Anwen Elias is a Lecturer in Politics in Aberystwyth University’s Department of International Politics, and is Director of the Institute of Welsh Politics.
ON SEPTEMBER 9, more than 1.5million people marched through Barcelona to demand independence for Catalonia. In two years’ time, Scots will get their chance to vote on whether they want an independent Scotland, separate from the UK.
Such breakaways, if they ever happen, will fundamentally change the political map of western Europe. They would also inspire other political movements elsewhere in the world, who believe that their national communities should determine their own futures.
My research tries to understand how demands for independence come about, and how voters and parties respond to this increasingly important ‘territorial dimension’.
On the basis of this work, there are several reasons for doubting whether recent developments in Catalan and Scottish politics herald a new wave of state disintegration. For one thing, in those areas where there are pro-independence parties and movements, popular support for this constitutional option is generally low.
This is the case in Wales, where successive opinion surveys since 1999 show support for independence to have flatlined at around 10%. It is also true of Scotland – most Scots would prefer more devolution than an independent Scotland.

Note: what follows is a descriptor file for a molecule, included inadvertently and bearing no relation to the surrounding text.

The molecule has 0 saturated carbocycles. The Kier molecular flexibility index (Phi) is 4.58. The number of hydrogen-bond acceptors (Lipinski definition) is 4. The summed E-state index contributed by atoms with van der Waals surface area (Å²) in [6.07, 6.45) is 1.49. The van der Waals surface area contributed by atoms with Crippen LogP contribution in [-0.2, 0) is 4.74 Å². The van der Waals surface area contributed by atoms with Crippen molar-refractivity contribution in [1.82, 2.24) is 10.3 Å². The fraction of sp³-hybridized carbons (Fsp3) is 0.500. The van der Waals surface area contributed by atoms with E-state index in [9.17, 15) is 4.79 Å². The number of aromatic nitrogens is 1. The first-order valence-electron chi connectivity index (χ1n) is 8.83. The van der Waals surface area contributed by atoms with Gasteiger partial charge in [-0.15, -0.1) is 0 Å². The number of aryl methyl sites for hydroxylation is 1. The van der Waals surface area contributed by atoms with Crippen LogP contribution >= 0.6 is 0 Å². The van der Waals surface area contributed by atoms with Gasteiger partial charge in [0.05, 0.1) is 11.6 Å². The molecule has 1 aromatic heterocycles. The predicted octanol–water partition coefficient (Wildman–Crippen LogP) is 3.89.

The ways in which other political parties have responded to increasing demands for independence are also important. Parties of the Left and the Right (like Labour and the Conservatives in the UK, and the Socialist and Popular parties in Spain) have tried to make themselves more attractive to voters by becoming more ‘nationalist’.
Where such efforts at re-branding have been successful – as has been the case for the Labour Party here in Wales – parties campaigning for independence have struggled to retain their electoral appeal.
Finally, when parties like the SNP or Plaid Cymru find themselves in government (most often in regional parliaments and assemblies), they have to stop obsessing about constitutional issues, and focus on the bread-and-butter issues of policy-making.
They need to convince voters that they can be trusted to run the nation’s affairs, and deliver a prosperous independent nation. If they can’t do this, they risk undermining the case for independence. The ways in which voters and political parties deal with this territorial dimension can constrain, and even undermine, the independence cause.
To contact Anwen please email firstname.lastname@example.org
This article first appeared in the Western Mail‘s Health Wales supplement on 22nd October 2012, as part of the Welsh Crucible series of research profiles.